7 items for 7 months

Today marks 7 months since I started my trash jar! In the zero waste community, the trash jar is up for debate. Is it worth having? Does it scare people off? What’s the point?


I love my trash jar. I do well with accountability. In all honesty, if it weren’t for the jar, the reality of the lasting impact of disposable products would not feel so strong and I know I’d use more disposable plastic. Try going a week and keep every single piece of plastic trash you consume in front of your face. By the end of that week, you’ll be weighing your immediate desire for that candy bar and the responsibility of keeping that trash.

Without further ado, the largest and most common types of trash in my trash jar:


iPhone charging chords

I've got three in the jar. I continued decluttering even after starting my trash jar, which meant those broken charging chords I was mysteriously holding onto went to the jar. Volume wise, these chords take up a good chunk of space. Unfortunately, they aren’t all made to last. Once the current chords I have break (which I’m sure they one day will), I will be investing in some better quality charging chords.


When my plastic Target sunglasses broke, I was honestly a little happy. I was a few months into the no spend challenge, and it was nice to have a reason to shop. I (miraculously) found a pair I liked secondhand with no scratches. You can’t see the sunglasses through the jar because they’re stuffed in the middle, but they take up a lot of space.

Components of old makeup packaging

This means old concealer tubes, little metal pans, and free brushes that came with old makeup. Again, since I wasn’t finished decluttering when I started the jar, they had to go in. I separated the cardboard components of my makeup packaging and recycled or composted that, and kept the plastic and metal.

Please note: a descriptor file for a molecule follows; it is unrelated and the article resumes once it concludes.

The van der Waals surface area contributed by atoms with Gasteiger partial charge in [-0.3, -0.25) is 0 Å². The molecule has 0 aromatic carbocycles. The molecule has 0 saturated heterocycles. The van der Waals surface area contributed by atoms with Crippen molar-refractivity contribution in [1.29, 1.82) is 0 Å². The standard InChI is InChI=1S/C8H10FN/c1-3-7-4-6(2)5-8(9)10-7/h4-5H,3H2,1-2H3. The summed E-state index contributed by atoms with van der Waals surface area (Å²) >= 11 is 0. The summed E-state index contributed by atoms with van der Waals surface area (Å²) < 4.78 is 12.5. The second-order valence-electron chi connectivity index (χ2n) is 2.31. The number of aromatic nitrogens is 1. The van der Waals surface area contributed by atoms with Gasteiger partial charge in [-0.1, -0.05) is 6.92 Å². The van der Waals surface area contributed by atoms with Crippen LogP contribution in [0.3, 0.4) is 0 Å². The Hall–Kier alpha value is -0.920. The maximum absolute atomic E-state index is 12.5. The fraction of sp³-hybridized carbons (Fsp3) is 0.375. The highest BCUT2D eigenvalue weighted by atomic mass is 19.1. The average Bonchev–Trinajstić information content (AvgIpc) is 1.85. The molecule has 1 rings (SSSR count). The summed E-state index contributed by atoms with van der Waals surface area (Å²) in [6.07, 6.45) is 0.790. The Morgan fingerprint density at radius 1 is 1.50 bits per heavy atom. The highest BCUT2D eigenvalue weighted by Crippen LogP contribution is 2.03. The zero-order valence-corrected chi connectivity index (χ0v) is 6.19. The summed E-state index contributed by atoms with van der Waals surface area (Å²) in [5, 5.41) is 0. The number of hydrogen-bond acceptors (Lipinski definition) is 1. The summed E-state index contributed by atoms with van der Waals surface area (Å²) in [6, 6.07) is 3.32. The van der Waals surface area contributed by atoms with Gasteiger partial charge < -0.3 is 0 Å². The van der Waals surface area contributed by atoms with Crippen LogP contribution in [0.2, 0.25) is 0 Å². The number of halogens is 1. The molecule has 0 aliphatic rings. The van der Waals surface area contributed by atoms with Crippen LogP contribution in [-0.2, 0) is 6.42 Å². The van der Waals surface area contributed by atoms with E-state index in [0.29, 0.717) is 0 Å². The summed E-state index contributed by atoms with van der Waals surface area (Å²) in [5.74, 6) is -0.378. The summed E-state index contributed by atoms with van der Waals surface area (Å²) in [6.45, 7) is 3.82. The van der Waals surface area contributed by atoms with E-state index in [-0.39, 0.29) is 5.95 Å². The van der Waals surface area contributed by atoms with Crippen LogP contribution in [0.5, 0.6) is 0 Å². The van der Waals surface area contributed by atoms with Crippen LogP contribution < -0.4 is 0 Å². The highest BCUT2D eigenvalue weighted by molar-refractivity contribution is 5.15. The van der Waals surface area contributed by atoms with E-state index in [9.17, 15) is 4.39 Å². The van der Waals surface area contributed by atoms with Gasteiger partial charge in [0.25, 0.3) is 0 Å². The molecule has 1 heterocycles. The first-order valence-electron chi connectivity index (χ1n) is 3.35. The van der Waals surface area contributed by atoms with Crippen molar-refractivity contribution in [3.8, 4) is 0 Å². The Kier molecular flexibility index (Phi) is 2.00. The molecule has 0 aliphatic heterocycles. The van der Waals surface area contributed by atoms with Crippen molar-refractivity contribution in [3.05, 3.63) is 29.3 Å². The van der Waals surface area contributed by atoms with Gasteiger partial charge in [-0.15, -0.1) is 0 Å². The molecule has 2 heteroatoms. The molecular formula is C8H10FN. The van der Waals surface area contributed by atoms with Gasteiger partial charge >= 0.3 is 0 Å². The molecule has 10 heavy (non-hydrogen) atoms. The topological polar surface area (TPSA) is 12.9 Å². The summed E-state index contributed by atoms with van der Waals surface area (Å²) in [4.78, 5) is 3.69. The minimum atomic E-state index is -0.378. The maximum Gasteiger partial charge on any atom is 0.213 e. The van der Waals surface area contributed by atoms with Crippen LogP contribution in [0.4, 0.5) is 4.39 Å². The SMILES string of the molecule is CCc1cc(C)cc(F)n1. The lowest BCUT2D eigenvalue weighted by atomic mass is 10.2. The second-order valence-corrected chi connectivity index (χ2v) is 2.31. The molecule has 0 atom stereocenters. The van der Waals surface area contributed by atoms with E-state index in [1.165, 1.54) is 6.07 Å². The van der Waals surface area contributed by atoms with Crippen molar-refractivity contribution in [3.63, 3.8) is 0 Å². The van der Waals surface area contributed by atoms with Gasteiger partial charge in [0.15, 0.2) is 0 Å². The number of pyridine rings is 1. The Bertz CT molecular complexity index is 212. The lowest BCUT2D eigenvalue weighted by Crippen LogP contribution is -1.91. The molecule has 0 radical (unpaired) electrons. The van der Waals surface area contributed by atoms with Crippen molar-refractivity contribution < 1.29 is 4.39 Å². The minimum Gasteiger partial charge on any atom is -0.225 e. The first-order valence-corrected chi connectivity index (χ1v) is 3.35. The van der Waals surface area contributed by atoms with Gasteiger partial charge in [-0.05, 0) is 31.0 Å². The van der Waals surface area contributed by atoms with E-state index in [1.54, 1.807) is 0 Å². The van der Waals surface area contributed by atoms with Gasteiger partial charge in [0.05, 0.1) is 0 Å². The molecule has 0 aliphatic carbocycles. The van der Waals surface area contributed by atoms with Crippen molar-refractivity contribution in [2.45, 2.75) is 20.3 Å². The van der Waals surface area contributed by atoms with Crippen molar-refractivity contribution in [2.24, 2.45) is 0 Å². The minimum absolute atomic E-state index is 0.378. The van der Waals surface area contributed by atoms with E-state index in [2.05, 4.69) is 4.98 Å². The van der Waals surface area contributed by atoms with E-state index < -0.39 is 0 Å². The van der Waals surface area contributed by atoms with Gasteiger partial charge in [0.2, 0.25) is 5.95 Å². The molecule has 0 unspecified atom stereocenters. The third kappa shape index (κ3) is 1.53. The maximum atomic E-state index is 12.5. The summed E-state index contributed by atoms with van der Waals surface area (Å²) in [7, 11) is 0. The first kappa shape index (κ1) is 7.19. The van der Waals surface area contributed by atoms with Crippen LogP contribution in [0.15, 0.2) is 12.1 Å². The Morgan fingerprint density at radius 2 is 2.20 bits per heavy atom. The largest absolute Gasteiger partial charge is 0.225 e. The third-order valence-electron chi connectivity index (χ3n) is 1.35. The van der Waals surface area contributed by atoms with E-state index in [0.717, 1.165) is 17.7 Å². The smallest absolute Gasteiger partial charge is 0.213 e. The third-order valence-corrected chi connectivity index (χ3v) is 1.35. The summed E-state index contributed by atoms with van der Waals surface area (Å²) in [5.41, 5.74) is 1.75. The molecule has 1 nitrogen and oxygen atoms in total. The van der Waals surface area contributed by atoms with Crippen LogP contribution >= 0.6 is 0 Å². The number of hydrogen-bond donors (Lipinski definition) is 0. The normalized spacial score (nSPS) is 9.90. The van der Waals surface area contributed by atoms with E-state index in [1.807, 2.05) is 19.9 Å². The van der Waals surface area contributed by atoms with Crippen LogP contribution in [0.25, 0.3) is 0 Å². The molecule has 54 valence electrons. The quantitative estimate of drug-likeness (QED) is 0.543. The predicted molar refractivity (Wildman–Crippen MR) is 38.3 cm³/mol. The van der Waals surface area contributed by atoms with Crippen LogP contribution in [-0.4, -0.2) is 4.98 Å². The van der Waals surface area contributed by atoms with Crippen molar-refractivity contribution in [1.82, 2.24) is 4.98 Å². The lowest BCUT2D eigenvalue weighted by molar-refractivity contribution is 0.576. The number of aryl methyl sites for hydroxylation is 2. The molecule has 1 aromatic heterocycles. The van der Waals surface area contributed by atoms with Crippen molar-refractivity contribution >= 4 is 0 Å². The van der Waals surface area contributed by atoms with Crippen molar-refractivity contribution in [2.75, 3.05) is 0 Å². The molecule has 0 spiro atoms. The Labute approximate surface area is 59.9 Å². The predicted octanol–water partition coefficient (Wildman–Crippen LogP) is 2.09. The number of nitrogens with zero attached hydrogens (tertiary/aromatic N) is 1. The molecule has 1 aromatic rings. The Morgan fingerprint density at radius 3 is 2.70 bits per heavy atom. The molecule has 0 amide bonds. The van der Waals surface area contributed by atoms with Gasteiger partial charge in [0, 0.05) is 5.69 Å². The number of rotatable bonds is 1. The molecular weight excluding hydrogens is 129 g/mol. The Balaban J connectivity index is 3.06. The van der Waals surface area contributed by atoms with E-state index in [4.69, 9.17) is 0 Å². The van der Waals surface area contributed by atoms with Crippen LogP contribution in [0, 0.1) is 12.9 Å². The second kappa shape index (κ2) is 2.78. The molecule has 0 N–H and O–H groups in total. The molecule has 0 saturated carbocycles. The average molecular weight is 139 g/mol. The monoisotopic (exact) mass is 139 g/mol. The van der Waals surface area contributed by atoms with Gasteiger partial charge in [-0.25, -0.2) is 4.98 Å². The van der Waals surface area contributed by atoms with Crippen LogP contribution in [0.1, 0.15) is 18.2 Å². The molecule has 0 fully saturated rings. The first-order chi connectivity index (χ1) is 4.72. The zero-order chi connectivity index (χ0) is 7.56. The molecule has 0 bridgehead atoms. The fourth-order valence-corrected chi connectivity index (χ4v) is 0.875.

A plastic envelope

This is a single piece of trash, but it’s big. I ordered a textbook and put as a special note that I wanted it shipped plastic free, and they send it in a plastic envelope. I was bummed, and here it is, 6 months later, still in my life. Plastic never goes away, people.


Stickers from weighing produce bags

I’ve been told that stickers you print when you weigh produce aren’t recyclable or compostable because of the adhesive, as well as the paper they’re made out of. With the exception of a few that probably fell off and are floating around my car, they’re all here. You can see the prices and what I purchased if you look closely enough at the jar.

General plastic packaging

Everything comes in plastic, as you know. I have the plastic components of the packaging from when I bought my stainless steel straws, plastic tape from other things plastic seals that come around the tops of bottles and medicine, and plastic labels.

Food packaging

Last, but not least, is food packaging. The plastic film from tofu, the plastic film around slices of vegan cheese I tried, the plastic envelope from some fancy hot chocolate I was given, a bag from cough drops, and so on. Among these, the most common piece of trash would be the little plastic windows on boxes of pasta. Since that plastic is (obviously) not compostable, I remove it before doing away with the bag. I don’t eat as much pasta as I used to, but when I do I try to use my pasta maker to make it fresh and plastic free. I’m human though, (and only recently finished graduate school) so there were nights since starting the jar where boxed pasta was served.

What do you think? Do these things surprise you? What kind of trash do you make most?